[thread] I just read a heartbreaking private Facebook post by a dear friend who was "violently sexually and physically assaulted" for years by an editor of a prominent publication who freelances for other prominent publications.
I'm not sharing their identity because they don't want to get dragged through the ringer of being a #metoo accuser, but over the years, my friend has shared their story with editors at the various publications this person writes for, and it doesn't seem to have cost him any gigs.
This writer/editor has a populist leftist voice, and my friend suspects that that's one of the reasons their story is dismissed — the suspicion that anyone talking about having been assaulted by a prominent leftist must be a "saboteur running interference on this Woke Man."
This story breaks my heart, not just because of what happened to my friend, but what happens to discourse because of this fault line.

There is no reliable mechanism for holding men on the left accountable because of the fear that if such a mechanism existed, it would be abused.
I don't know the answer, but I know that this conundrum perfectly illustrates the trust issues that plague the left's ability to build a broad-base multi-racial, multi-gender, and multi-class coalition, i.e. 'why we can't have nice things.'
In my friend's FB post, they asked people who were comfortable doing so to email a publication that just published this author's work.

If I do that, probably all that will happen is that I'll be added to the list of problem women who just want to make trouble for leftist men.
By far, the saddest thing about all the hysteria around "cancel culture" is that there actually is no consistently effective mechanism for removing violent individuals from positions of power and influence. If you try to remove them, you are more likely to be cancelled yourself.
So now I'm sitting here wondering if I should jeopardize my future ability to ever be able to write for this platform if I wanted to, out of love for my friend and a sense of justice, knowing that no matter what I say, it is almost certain that nothing will change.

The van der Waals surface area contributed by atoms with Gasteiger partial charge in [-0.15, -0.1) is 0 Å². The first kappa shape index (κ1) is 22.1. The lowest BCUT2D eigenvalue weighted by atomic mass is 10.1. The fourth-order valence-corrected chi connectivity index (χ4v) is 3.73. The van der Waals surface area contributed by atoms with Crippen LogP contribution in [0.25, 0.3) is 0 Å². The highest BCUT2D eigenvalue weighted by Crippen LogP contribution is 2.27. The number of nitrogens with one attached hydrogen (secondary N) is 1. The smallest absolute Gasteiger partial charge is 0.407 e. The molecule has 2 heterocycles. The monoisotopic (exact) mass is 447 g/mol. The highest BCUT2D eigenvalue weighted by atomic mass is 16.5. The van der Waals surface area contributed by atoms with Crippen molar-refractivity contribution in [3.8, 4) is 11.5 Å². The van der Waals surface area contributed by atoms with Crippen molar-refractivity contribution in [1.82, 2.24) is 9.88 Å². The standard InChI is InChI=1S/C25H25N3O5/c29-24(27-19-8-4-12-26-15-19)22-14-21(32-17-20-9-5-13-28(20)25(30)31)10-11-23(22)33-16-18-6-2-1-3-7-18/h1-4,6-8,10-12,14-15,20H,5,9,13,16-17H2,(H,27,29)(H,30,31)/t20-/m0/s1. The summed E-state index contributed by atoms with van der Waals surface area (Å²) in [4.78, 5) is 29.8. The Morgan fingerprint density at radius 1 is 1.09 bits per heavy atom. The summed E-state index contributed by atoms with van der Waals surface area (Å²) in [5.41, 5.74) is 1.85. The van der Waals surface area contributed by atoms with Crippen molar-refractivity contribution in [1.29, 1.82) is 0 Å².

(What I think I am going to do is DM a link to this thread to all the men I know who write for this publication and put the ball in their court.)

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More from @emilypothast

8 Aug
Informative comic about "violent" vs. "peaceful protesting" by Ana Piranha. (I have some thoughts about this too, which I will post at the end of this thread) 1/
I've been watching activists "peacefully protest" after each new police murder for *years.*

It wasn't until things were on fire that the national media paid attention. That's the world we live in.
Read 7 tweets
20 Jun
[thread] There was a shooting at 3am in the CHOP. Medics acted quickly to transport victims to the hospital. 1 of the 2 victims died. Police are now spinning it as evidence that the protesters are dangerous. But what it actually shows is how vulnerable they are to attacks.
Why are they so vulnerable to attacks? For two weeks, the police have been telling the media how dangerous protesters are, and the media have been reporting this unquestioningly. This encourages vigilantism and emboldens white supremacists.

They are endangering everyone.
And this is precisely why protesters don't trust police. Because of these lies, they don't trust the police to fairly investigate violence committed against protesters, and I don't blame them.

Meanwhile, the medics who acted quickly are heroes.

Read 9 tweets

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